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Christians in Hong Kong face constant threats in preaching a gospel of freedom in China, an authoritative Communist regime.

News that China has enacted new security legislation over Hong Kong, a semi-autonomous city, is raising concerns for a significant Christian persecution watchdog group.

China recently passed “national security” legislation, which targets cracking down on sedition and other subversive acts against the Communist government in Beijing, Christian Post reports.

It also allows for Chinese state security agencies to operate in the city. There are concerns that many in Hong Kong will experience a loss of autonomy and civil liberties that have existed since 1997, Christian Post also reports.

David Curry, CEO of the Christian persecution watchdog group, Open Doors USA, has been concerned about the “strong influence of China on media censorship,” since he traveled to Hong Kong last year.

“That paired with strong military presence raises my concerns that the people of Hong Kong are losing the independence they have previously known,” Curry told The Christian Post.

Curry thinks the moves taken by China toward Hong Kong were part of a plan “to exert control over the entire region if the western world doesn’t speak up on behalf of the citizens of Hong Kong.”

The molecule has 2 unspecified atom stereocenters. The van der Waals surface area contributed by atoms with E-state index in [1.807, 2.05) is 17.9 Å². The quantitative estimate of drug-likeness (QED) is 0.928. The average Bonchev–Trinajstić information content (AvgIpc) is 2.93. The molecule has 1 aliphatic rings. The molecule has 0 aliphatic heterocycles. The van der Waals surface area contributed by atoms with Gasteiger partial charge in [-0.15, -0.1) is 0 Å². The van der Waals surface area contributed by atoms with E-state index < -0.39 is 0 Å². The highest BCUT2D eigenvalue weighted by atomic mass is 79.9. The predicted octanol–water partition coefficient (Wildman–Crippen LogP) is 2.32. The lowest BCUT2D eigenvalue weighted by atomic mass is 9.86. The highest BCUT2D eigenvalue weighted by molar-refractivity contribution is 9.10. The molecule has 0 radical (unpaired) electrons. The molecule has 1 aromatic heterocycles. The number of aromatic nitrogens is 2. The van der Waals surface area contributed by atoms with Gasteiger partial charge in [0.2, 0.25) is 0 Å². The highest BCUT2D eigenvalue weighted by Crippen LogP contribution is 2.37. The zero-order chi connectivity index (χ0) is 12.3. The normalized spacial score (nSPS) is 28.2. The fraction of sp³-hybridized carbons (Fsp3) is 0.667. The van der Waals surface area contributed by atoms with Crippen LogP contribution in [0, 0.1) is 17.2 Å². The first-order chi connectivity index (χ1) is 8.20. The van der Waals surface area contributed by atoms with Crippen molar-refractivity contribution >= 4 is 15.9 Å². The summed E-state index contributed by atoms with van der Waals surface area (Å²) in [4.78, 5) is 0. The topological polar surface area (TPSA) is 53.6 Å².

He also shared with the Christian Post that he found the new measures troubling, both for the general population and the city’s Christian community.

“It’s concerning, when you consider how much surveillance and pressure is being put on the church of China, to see Hong Kong Christians facing these same restrictions,” said Curry.

“We are very concerned by China’s restrictions on religious liberty and human rights. I believe that China is rapidly developing, implementing, and exporting a blueprint of persecution that will drive further restrictions on the free practice of faith throughout the region and even the world.”

The Open Door’s USA Watch List examines the pressures faced by Christians in five spheres of life, including private, family, community, national and church, plus levels that were motivated by violence. Based on the specific criteria used, approximately 215 million Christians experience high, very high, or extreme persecution.

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